• Raise the boat a little higher than you need to place blocks in the center to make a solid base, then you can lower it just slightly so the blocks take the weight and the stands are there for balance and support.
  • If using a hydraulic jack, now you can place boat stands on the port and starboard side in a secure place if the boat is at the right height. Make sure they’re supported with blocks.
  • If you used a hydraulic jack, remove it and place wooden blocks where it was. The boat is best supported from the center like this. The stands to port and starboard will balance the boat but the blocks will support it.
  • Move to the front of the boat. If you have a clear support strut, you’re going to want to place another jack underneath it here. If you do not have a clear strut you need to find a well-support part of the hull under which you can place the jack.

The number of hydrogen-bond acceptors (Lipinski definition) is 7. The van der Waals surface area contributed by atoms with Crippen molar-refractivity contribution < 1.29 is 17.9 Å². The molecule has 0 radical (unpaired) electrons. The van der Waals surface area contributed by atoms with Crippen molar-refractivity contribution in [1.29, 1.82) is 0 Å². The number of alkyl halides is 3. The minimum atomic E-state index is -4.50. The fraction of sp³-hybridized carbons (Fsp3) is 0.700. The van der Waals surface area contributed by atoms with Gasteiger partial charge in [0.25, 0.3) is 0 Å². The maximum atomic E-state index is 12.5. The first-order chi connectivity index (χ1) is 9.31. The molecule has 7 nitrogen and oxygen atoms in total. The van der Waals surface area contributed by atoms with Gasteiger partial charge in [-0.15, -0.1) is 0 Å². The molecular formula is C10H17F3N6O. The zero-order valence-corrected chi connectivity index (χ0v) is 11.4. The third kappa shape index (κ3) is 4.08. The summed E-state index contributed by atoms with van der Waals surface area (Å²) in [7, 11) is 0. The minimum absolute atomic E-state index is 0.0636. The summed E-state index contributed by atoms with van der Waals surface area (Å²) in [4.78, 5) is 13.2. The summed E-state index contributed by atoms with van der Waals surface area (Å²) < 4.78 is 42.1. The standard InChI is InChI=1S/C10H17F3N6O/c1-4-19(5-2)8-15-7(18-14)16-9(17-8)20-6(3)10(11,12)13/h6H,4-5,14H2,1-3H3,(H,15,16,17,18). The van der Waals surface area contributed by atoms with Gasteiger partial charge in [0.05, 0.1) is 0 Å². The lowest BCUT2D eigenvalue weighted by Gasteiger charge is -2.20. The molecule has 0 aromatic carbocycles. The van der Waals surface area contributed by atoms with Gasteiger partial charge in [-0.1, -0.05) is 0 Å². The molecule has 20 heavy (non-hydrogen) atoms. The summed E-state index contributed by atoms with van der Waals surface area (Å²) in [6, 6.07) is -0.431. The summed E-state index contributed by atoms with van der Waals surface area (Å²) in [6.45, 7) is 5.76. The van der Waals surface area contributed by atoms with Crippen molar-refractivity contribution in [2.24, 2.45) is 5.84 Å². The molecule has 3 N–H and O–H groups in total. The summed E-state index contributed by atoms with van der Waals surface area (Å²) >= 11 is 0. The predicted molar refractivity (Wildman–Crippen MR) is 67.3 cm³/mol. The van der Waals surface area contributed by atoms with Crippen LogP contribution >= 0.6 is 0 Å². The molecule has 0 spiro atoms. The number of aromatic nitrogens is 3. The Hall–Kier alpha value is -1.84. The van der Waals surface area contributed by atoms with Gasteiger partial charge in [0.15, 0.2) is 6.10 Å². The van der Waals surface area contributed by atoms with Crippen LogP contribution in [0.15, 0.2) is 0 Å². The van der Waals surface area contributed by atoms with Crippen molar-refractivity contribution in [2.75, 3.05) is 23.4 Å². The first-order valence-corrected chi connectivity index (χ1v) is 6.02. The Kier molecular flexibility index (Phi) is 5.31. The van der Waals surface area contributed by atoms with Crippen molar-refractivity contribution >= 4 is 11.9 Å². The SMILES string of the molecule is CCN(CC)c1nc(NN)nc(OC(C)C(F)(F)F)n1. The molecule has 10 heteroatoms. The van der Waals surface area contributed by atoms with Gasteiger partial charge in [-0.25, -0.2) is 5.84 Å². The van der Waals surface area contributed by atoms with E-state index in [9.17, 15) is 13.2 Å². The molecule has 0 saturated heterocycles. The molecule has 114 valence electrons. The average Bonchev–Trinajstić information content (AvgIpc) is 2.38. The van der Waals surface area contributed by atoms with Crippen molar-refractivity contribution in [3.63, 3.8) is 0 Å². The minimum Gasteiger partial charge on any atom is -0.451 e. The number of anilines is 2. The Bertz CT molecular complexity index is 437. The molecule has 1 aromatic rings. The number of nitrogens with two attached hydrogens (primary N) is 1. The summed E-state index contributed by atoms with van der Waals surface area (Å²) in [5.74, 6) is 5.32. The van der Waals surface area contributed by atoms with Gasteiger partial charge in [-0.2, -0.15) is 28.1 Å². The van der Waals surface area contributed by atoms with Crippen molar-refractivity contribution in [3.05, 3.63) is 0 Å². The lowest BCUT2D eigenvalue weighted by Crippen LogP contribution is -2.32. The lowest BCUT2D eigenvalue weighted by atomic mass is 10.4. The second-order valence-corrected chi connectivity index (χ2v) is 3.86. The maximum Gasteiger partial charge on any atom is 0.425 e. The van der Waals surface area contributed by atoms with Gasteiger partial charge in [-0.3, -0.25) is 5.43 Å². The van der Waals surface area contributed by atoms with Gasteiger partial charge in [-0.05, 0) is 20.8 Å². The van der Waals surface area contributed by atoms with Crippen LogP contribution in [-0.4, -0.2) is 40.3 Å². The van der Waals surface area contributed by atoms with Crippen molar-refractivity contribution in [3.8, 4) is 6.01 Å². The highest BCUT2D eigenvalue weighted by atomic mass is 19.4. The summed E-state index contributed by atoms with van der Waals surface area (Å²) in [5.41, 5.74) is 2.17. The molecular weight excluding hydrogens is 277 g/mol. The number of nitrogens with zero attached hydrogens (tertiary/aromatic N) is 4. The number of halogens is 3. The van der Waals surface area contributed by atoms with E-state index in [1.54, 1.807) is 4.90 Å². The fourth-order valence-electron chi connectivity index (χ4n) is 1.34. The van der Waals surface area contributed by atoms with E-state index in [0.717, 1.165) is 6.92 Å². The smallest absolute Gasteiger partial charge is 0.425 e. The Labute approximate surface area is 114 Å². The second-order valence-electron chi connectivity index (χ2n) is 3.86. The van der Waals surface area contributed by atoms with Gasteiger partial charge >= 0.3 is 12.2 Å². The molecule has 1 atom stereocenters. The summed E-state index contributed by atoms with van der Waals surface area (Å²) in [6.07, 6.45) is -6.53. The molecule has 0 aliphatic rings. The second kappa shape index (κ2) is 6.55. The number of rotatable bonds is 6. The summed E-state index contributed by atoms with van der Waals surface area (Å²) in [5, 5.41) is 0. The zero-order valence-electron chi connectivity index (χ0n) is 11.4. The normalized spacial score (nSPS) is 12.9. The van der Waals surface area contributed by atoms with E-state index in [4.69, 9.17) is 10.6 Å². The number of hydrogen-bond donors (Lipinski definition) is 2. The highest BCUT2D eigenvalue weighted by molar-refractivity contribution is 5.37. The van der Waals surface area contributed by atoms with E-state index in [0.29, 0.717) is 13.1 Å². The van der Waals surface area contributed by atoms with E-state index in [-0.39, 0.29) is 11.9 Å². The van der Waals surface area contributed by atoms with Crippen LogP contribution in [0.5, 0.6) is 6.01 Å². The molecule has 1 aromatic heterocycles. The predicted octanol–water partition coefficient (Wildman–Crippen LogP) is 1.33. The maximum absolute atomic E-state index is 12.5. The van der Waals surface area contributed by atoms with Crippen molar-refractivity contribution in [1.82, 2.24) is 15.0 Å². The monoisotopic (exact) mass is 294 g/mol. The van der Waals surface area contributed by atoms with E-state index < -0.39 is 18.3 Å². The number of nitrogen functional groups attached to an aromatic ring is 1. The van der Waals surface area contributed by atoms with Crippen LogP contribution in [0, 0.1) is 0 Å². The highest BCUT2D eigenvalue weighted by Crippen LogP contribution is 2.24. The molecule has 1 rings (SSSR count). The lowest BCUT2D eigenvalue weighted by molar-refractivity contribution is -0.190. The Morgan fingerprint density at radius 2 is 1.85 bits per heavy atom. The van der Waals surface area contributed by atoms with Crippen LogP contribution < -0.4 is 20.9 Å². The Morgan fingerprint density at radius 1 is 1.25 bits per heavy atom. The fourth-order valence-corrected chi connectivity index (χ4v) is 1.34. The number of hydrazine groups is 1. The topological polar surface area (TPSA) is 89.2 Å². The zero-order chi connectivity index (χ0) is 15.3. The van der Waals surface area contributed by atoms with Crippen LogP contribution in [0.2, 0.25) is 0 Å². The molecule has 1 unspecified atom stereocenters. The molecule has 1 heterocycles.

• Using a hammer, try gently tapping along the hull. Open space will have a higher pitched, hollow sound while a bulkhead will give you kind of a dull thud. It’s a bit like using the tap method to find wall studs. You need to make sure the jack is under a bulkhead or some other sturdy support. Otherwise the jack could very possibly poke a hole in your hull.
  • When you find the right spot, you can use a bit of tape to mark it off so you know where to place the jack.

Time to Put the Trailer Jack at the Front of the Boat

  • Repeat the same process that you performed at the rear of the boat. With your jack supported on blocks, raise the front of the boat until you see that small gap again between the hull and the trailer bunks. Your boat should now be fully elevated off of the trailer. This should all be taking place with the jack inside the open section at the front of your trailer.